Thursday, December 8, 2011

Review Roundup

Homebrewing is a form of mental illness, of that there is no doubt. My free time is currently being devoured by researching hop filters, attending yeast lectures, and watching time-lapse youtubes of fermentation. An anthropologist from Alpha Centuri would freak out trying to make sense of it all.

In order to restore some normalcy, let's drink some palatable commercial beers and write a blog post, just like the old days.

First up, fresh off of Phillips' increasingly frenetic production line, is the Michael Lewis Pilsner. Phillips' output is of such prolific mediocrity that — I must admit — I do not even get too excited to sample them anymore (do I really need to drink an India Pale Lager to know a. it's gonna make me mad and b. it's not going to be as good as Brooklyn Lager?).

But the MLPilsner is an exception. This beer is based on a recipe designed by the winner of the 2011 CAMRA Amateur Brewing Competition—Michael Lewis—who is a fellow member of Island home brewers club BrewVIC, an all-round nice guy, and a dinner guest at my house tonight. The pilsner has "that Phillips taste" to it, I'm guessing due to their house yeast. It's a decent pilsner with a somewhat green-tea bitterness and the odour of a well-leafed paperback. Pleasant, and all the more so because a mate had a hand in it.

Second is a beer I was very excited to try: La Roja from Jolly Pumpkin. JP are my favourite 'wild' beer specialists if only because of Oro de Calabaza (the "Bam" series are also fantastic). La Roja is an amber ale given the spontaneous fermentation treatment, and it is a success. The beer is a radiant reddish hue, perhaps unexpectedly so given that it is an amber. It tastes characteristically tart and vinegary, but a lot cleaner and less horsey than the Oro. A glimmer of hops manage to shine through the champagne dryness, making this a beautifully refreshing, not-so-challenging sour. Great stuff.

Third is a triptych of newer Driftwood beers. All fantastic, which rids me of the dirty feeling I've had ever since I panned their double IPA. You might argue that Fat Tug is two years old now, but not to my mind. Fat Tug was pretty stellar when it first came out, but there was always something slightly brutish and heavy-in-the-mouth about it that makes the prospect of a bomber seem quite an ordeal.  I often hovered my hand over the 'Tug in the liquor store before choosing something more straightforward — like if someone offers you crazy whips'n'chains sex when all you really feel like is a quickie.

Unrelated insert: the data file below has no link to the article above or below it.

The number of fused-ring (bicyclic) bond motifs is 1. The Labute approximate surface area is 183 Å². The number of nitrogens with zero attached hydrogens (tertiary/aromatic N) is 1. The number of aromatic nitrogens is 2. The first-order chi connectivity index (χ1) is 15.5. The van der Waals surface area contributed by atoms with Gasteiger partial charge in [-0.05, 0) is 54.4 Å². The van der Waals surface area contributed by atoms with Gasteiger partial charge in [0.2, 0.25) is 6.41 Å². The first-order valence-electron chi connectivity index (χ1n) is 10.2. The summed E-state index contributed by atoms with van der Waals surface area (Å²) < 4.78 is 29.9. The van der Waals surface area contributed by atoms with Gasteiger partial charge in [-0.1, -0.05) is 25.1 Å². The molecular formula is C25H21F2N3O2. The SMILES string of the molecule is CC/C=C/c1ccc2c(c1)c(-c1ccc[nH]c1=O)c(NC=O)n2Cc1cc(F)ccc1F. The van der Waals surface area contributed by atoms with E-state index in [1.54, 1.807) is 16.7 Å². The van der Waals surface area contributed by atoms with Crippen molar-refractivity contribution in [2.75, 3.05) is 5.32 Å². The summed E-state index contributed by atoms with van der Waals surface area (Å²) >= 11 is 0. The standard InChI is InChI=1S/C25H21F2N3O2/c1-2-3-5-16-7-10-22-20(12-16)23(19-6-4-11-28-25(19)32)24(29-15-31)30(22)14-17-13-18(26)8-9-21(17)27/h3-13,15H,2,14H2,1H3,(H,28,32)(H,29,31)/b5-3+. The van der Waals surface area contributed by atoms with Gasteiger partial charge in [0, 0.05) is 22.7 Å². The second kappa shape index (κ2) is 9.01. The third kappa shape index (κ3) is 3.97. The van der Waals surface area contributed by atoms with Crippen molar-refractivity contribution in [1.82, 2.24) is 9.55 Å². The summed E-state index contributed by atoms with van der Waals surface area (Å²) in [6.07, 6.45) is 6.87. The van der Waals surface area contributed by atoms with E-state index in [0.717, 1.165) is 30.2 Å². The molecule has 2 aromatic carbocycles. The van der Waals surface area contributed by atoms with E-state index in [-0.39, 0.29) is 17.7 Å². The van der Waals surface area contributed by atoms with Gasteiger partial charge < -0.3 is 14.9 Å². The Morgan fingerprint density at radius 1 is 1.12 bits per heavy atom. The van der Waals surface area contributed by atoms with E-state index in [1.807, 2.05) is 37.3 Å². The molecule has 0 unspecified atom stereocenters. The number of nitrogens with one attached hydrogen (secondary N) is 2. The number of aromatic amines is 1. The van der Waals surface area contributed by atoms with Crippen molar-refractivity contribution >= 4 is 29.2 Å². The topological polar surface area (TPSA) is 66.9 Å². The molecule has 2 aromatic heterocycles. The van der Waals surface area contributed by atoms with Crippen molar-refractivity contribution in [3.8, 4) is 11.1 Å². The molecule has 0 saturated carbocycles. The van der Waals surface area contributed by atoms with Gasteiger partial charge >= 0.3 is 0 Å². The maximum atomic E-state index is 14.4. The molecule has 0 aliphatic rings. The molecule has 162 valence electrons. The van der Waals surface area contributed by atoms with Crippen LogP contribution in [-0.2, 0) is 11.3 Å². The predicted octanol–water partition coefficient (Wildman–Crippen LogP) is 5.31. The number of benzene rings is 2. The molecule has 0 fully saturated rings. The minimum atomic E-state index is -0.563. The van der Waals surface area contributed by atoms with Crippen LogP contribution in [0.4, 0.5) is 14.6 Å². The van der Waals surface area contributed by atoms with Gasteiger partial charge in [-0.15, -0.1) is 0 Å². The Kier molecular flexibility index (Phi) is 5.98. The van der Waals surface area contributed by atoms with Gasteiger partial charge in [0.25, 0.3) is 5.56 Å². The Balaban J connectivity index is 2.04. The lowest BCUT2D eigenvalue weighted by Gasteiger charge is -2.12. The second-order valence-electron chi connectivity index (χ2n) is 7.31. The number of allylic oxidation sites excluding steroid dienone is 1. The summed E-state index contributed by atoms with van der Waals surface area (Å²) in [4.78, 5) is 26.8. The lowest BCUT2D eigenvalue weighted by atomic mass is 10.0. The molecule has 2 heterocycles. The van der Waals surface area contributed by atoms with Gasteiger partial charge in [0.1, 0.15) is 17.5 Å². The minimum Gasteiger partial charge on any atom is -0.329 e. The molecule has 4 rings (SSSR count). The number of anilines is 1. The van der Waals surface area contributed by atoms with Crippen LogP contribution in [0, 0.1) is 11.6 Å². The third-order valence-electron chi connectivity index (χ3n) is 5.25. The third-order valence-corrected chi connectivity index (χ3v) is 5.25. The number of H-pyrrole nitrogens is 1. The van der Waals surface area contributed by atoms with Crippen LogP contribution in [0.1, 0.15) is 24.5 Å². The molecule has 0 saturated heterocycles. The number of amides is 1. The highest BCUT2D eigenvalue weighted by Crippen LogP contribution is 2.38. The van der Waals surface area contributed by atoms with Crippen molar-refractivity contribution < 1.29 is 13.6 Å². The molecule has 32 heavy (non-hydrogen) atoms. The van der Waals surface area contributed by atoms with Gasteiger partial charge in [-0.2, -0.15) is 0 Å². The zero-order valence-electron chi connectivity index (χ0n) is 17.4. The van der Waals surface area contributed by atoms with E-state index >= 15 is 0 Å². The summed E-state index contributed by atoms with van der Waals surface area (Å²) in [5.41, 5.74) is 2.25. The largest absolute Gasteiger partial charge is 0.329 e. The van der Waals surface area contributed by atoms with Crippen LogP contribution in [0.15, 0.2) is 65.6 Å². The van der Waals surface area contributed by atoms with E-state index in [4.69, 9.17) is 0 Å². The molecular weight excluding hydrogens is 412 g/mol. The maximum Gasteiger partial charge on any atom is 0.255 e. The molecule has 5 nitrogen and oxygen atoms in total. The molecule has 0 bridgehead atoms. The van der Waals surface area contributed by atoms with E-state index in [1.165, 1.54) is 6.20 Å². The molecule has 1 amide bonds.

But the last 5–6 bottles of Fat Tug have been different. More refined, richer in aromatic hops, less syrup and orange peel, a dash of melon. It could all come down to perception or fluctuation of ingredient qualities, but I find myself unbuckling at the site of it these days, which can only be good.

Sartori has always been the best fresh-hop IPA we can get. First year was incredible; consensus is that last years' was pretty good; this year's is once again awesome. For the first time, this year's Sartori is brewed solely from local maltster Mike Doehnel's (read this) malt, which is a nice way to round off the local vibe imparted by Christian Sartori's Chilliwack(ish)-born hops. Forthright, smooth and exploding with hop aroma. Wonderful.

Finally, the much-anticipated Bird of Prey series (it's a f***king SERIES!) Flanders Red Ale. I knew this was in the works a year ago. Every time I asked Jason about it he'd make mystical sounds about it being sort of ready but not quite ready. Patience has clearly paid off because this is a lovely, lovely sour ale. Not as sweet as I have come to expect from a Flanders Red (blame Duchesse), the Bird of Prey is actually not a million miles away from La Roja. It is an assertive sour, but not a mouth-gusher. The strength (7.5% apparently) is completely disguised by a beguiling palate of sour cherry, lychee and dry cider. Others have attributed "complex" and "oaky" to it, but I identify with neither description (I am curious as to what it would have tasted like were it not aged in barrels for a year). The biggest charm of this beer is its straightforward refreshment and addictiveness. No palate fatigue whatsoever, which is incredible for the style. My advice: find a falconer and invest in a decent sized aviary. Fast.